- Business class and first class passengers flying with SkyTeam member airlines including China Airlines, China Eastern*, China Southern, Delta Air Lines, Garuda Indonesia, Korean Air, Vietnam Airlines and XiamenAir.
- SkyTeam Elite Plus frequent flyers when travelling with any of the SkyTeam airlines above.
- Selected SkyTeam Elite frequent flyers prior to flights with the same airline that operates their frequent flyer program, for instance, Vietnam Airlines LotusMiles Gold members flying with Vietnam Airlines only. This varies from program to program at the discretion of each airline, rather than being a blanket SkyTeam alliance rule.
- Virgin Australia business class passengers before flights to Apia only.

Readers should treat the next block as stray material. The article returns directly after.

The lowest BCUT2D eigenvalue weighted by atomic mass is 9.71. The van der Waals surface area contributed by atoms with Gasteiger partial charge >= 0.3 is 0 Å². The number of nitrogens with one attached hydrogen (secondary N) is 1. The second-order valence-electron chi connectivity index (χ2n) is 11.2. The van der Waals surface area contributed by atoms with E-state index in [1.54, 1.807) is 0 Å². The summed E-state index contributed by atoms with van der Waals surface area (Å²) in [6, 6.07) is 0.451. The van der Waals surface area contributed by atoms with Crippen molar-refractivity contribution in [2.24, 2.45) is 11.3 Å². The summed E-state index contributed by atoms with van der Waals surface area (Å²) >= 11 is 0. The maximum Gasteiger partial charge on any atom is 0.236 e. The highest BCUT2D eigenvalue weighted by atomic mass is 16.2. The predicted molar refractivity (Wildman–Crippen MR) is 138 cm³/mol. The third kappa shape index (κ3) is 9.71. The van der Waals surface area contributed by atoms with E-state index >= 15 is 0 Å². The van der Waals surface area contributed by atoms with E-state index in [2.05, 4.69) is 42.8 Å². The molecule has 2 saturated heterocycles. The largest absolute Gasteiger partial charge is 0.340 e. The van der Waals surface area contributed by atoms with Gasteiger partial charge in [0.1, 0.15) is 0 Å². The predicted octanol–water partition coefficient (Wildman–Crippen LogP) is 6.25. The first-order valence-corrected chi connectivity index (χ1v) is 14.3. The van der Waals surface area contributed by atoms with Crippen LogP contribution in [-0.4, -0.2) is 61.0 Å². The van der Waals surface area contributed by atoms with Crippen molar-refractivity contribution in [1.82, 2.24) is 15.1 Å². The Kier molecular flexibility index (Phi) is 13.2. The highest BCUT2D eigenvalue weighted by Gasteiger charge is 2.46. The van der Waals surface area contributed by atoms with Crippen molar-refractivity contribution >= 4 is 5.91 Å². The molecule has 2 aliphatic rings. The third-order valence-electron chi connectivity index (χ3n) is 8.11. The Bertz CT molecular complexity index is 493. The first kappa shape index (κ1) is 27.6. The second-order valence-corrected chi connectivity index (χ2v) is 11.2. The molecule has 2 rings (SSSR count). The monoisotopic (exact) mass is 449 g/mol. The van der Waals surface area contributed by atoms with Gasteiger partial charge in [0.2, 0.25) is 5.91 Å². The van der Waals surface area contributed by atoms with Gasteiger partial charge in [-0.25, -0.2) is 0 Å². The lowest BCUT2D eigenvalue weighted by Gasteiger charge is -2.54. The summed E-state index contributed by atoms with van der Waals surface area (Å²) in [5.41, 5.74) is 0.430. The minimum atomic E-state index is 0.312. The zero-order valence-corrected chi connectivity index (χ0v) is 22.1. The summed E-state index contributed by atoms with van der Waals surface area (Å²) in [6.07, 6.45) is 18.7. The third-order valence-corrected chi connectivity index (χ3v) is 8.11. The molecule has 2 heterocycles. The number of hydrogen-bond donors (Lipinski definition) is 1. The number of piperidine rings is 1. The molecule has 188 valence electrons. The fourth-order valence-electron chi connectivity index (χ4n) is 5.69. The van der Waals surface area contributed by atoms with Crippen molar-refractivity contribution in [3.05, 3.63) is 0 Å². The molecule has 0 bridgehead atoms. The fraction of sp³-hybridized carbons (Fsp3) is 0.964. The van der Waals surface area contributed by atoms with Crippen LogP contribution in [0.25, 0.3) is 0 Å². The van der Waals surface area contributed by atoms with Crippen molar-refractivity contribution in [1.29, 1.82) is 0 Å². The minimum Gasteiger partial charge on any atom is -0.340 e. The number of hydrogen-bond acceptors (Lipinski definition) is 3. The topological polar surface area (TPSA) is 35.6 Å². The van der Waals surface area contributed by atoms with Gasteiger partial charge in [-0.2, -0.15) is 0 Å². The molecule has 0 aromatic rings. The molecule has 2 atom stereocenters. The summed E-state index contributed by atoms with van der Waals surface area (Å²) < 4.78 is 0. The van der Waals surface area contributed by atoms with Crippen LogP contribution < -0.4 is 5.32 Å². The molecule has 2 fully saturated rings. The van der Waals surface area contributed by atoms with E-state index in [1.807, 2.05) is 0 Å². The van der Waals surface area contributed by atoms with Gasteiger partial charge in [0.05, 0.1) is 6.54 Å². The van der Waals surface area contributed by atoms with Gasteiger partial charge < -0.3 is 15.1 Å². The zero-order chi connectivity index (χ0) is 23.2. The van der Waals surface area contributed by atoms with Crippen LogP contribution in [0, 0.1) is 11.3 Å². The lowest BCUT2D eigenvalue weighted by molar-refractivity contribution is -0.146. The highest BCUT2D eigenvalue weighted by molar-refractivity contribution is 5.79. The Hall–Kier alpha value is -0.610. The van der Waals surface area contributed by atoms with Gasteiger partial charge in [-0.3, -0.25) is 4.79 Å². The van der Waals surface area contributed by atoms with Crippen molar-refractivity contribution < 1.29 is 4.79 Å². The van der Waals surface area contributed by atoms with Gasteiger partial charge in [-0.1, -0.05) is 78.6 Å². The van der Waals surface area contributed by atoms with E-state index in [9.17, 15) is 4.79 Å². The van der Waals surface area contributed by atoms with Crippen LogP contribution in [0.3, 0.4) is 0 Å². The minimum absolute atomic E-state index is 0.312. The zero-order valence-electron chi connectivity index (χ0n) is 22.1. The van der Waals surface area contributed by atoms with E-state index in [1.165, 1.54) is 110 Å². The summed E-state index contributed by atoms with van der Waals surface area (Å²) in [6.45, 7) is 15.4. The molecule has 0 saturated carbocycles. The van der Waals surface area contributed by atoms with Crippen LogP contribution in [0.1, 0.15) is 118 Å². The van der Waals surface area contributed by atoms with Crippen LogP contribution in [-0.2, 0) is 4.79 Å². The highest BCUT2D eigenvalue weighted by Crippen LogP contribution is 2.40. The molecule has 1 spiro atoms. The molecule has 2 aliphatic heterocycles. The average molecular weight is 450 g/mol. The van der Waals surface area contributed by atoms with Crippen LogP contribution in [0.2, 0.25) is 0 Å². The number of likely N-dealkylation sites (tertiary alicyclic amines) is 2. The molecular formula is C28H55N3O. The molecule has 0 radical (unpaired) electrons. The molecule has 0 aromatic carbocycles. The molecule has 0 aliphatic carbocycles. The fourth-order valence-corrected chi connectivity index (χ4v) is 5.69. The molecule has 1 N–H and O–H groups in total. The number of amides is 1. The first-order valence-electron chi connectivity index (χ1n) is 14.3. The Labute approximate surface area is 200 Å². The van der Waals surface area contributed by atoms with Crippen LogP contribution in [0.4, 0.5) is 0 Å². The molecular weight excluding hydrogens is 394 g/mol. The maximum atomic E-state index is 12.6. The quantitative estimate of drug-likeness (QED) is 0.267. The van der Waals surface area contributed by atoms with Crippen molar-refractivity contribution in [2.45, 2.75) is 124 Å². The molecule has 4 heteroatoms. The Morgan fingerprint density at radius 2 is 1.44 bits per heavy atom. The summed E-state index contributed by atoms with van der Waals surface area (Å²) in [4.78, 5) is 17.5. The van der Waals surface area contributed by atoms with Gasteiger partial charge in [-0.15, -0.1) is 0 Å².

- Virgin Australia Velocity Gold and Platinum cardholders travelling to Los Angeles with Delta Air Lines; to Honolulu with Hawaiian Airlines (VA flight numbers only); or to Apia with Virgin Australia or Virgin Samoa.
- DragonPass airport lounge members travelling with any airline who generate a ‘DragonPass PPL voucher’ via the DragonPass app to present on arrival (DragonPass membership card alone not sufficient for entry).
- Travellers not covered by the above can also purchase access at the door, where a two-hour visit sells for $77 and a five-hour stay costs $132.
* China Eastern passengers can access this lounge but may choose to visit the Qantas international business class lounge instead.